After 100 years in the consumer tech business, Panasonic is going back to its roots through coinnovations with startups who maintain creative independence

“How are we evolving further for the next 100 hundred years?” asks Anne Guennewig, General Manager Corporate Communications at Panasonic, as the Japanese technology pioneer celebrates a century of signature CE innovation. “Coinnovation and cooperation are so important for our business,” she adds, referring to a new policy of “creating innovation potential” through partnerships with independent Japanese startups.

One example of what Guennewig calls a “speedboat startup” who in recent years have received funding from Panasonic but who continue to develop their own distinct brand, is Tokyo-based Shiftall.

One of the 20 startups invited to showcase their wares at the Japan Pavilion at IFA Next, Shiftall epitomises the possibilities of coinnovation with, among other products, its DrinkShift IoT fridge that never runs out of beer.


As Takuma Iwasa, Shiftall founder and CEO, told IFA International, the company is “infusing the latest IoT technology with Japan’s well-recognised product design heritage.” This fusion of latest software capability and cool styling is evidenced by the stylish DrinkShift bar fridge customised for your lounge and which restocks itself via IoT tech – and a cloud ful lment service – that tracks your drinking habits.

Such a quirky innovation is unlikely to have got off the ground had Iwasa stayed in his former job with the Panasonic Group. While the legacy brand was still focused on a lagging TV market that it once dominated, the Shifthall founder went out on his own to pursue possibilities in the burgeoning new world of IoT.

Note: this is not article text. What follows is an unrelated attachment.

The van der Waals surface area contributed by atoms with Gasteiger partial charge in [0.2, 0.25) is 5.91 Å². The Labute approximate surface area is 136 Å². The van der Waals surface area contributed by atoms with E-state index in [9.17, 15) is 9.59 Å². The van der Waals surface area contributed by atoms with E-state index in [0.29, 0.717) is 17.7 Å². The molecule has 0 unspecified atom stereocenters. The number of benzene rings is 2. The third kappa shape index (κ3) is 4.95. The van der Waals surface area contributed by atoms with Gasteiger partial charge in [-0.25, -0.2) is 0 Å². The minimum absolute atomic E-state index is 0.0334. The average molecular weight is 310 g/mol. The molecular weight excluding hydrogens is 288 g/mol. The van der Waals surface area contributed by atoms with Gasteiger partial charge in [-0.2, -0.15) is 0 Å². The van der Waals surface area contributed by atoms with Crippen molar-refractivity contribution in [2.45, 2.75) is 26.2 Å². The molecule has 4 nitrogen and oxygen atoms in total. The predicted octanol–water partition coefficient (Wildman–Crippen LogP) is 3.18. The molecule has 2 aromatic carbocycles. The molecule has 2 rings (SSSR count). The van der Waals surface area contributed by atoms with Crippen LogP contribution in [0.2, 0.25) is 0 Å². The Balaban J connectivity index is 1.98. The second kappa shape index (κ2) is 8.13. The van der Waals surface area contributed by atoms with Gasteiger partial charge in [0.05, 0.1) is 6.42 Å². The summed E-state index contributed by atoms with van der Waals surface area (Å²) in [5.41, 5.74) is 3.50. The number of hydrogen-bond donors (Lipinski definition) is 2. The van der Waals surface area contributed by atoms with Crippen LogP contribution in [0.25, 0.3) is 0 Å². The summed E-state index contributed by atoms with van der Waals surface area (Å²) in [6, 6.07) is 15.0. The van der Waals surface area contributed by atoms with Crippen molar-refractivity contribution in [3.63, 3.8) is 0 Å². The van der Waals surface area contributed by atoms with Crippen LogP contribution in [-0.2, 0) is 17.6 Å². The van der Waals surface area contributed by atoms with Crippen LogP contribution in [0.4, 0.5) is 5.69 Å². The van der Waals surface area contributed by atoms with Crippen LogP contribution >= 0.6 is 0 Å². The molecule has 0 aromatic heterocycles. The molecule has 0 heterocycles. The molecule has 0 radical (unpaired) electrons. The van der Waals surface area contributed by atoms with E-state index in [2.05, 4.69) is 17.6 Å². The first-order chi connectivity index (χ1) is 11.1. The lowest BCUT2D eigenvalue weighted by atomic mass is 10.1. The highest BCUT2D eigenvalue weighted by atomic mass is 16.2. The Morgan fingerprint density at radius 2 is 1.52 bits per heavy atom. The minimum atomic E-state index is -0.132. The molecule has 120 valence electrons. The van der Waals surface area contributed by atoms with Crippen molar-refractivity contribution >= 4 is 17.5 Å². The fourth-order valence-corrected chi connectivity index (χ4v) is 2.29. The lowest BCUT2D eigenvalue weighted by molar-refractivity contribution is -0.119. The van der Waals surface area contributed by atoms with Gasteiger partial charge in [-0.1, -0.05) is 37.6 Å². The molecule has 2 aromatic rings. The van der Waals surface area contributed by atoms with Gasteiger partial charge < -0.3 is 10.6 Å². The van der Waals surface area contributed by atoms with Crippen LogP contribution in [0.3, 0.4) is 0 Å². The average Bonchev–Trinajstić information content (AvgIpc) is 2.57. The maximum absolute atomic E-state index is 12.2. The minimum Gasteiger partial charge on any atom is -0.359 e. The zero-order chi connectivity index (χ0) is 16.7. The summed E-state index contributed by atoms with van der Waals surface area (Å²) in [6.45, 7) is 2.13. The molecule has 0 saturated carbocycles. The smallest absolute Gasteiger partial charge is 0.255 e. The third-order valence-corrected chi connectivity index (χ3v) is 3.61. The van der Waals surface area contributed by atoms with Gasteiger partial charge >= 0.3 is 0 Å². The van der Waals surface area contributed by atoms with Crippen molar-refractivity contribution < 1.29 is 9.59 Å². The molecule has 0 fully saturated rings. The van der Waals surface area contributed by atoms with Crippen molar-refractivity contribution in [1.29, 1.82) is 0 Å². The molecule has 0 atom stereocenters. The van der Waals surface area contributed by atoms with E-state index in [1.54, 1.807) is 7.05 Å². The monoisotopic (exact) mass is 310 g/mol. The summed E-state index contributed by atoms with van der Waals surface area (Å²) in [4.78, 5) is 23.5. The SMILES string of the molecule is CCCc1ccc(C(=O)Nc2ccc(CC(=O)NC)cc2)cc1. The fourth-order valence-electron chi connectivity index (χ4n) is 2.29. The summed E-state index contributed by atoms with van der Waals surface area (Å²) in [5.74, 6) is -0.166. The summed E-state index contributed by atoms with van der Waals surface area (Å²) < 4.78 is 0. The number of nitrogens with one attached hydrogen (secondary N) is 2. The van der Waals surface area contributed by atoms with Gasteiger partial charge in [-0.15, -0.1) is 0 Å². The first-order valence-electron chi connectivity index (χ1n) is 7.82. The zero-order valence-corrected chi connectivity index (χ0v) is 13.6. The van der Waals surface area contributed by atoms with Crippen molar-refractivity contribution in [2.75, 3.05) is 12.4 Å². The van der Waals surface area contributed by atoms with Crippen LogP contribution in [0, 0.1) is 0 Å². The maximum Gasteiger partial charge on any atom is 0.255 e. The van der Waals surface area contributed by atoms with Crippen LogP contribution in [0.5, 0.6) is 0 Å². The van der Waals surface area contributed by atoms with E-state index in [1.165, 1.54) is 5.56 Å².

A couple of years ago, Iwasa approached Panasonic CTO Yoshiyuki Miyabi about a potential collaboration. The technology giant was just beginning its push into startup coinnovation, and decided to acquire half of its former employee’s company. Nonetheless, Shiftall maintains complete entrepreneurial independence.

In an effort to also self-fund innovations and promote the product among the targeted demographic, Shiftall crowd-funded its Wear Space device that was also on display at the Japan Pavilion. A wearable device designed to aid concentration by limiting sight and hearing senses via noise-cancelling technology and a partition that controls your field of view, Wear Space already won a Red Dot design award when it was being developed in 2017. Designed in coordination with the Future Life Factory, Wear Space typifies the human-machine interfaces being created by so- called J-Startups for a world where cyberspace and physical space is becoming highly integrated.

Panasonic followed a similar route at IFA through its presentation of products for “lifestyles of the near future” that employ sensing and data analysis technologies to monitor and respond to our daily life routines. At the Panasonic booth, for example, the Future Area showcased a variety of next-generation, wellbeing- enhancing care products such as the Grow head care device that identi es the condition of hair, and improves the blood ow on the scalp using infrared rays.

Like the Wear Space designed for digital nomads working in open or co-working offices, or workers finding it ever more important to create personal space where they can focus, these devices are ultimately designed to improve daily lives through their seamless simplicity.

Photo: Takuma Iwasa, Shiftall founder, and CEO